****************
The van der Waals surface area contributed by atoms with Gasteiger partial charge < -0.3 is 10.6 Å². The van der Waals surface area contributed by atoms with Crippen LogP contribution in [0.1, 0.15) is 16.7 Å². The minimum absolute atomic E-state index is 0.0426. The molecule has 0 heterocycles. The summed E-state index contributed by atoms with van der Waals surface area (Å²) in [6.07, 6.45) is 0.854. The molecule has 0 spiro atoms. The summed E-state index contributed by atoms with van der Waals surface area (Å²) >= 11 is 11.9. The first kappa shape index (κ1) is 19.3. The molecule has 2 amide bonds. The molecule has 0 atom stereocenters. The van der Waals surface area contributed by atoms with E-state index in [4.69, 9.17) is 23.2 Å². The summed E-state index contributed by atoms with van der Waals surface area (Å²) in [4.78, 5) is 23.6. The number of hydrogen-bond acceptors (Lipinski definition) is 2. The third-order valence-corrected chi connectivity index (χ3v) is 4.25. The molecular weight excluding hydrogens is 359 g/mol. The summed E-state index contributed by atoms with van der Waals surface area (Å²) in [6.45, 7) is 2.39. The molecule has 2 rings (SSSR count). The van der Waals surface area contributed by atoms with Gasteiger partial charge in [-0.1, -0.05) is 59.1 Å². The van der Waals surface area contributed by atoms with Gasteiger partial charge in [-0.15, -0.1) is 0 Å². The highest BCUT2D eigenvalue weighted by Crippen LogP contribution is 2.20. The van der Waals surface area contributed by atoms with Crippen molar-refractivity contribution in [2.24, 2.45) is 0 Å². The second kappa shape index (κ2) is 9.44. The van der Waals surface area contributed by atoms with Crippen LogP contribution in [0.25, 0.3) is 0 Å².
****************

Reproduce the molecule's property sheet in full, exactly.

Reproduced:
The van der Waals surface area contributed by atoms with Gasteiger partial charge < -0.3 is 10.6 Å². The van der Waals surface area contributed by atoms with Crippen LogP contribution in [0.1, 0.15) is 16.7 Å². The minimum absolute atomic E-state index is 0.0426. The molecule has 0 heterocycles. The summed E-state index contributed by atoms with van der Waals surface area (Å²) in [6.07, 6.45) is 0.854. The molecule has 0 spiro atoms. The summed E-state index contributed by atoms with van der Waals surface area (Å²) >= 11 is 11.9. The first kappa shape index (κ1) is 19.3. The molecule has 2 amide bonds. The molecule has 0 atom stereocenters. The van der Waals surface area contributed by atoms with E-state index in [4.69, 9.17) is 23.2 Å². The summed E-state index contributed by atoms with van der Waals surface area (Å²) in [4.78, 5) is 23.6. The number of hydrogen-bond acceptors (Lipinski definition) is 2. The third-order valence-corrected chi connectivity index (χ3v) is 4.25. The molecular weight excluding hydrogens is 359 g/mol. The summed E-state index contributed by atoms with van der Waals surface area (Å²) in [6.45, 7) is 2.39. The molecule has 2 rings (SSSR count). The van der Waals surface area contributed by atoms with Gasteiger partial charge in [-0.1, -0.05) is 59.1 Å². The van der Waals surface area contributed by atoms with Gasteiger partial charge in [-0.15, -0.1) is 0 Å². The highest BCUT2D eigenvalue weighted by Crippen LogP contribution is 2.20. The van der Waals surface area contributed by atoms with Crippen molar-refractivity contribution in [2.24, 2.45) is 0 Å². The second kappa shape index (κ2) is 9.44. The van der Waals surface area contributed by atoms with Crippen LogP contribution in [0.25, 0.3) is 0 Å².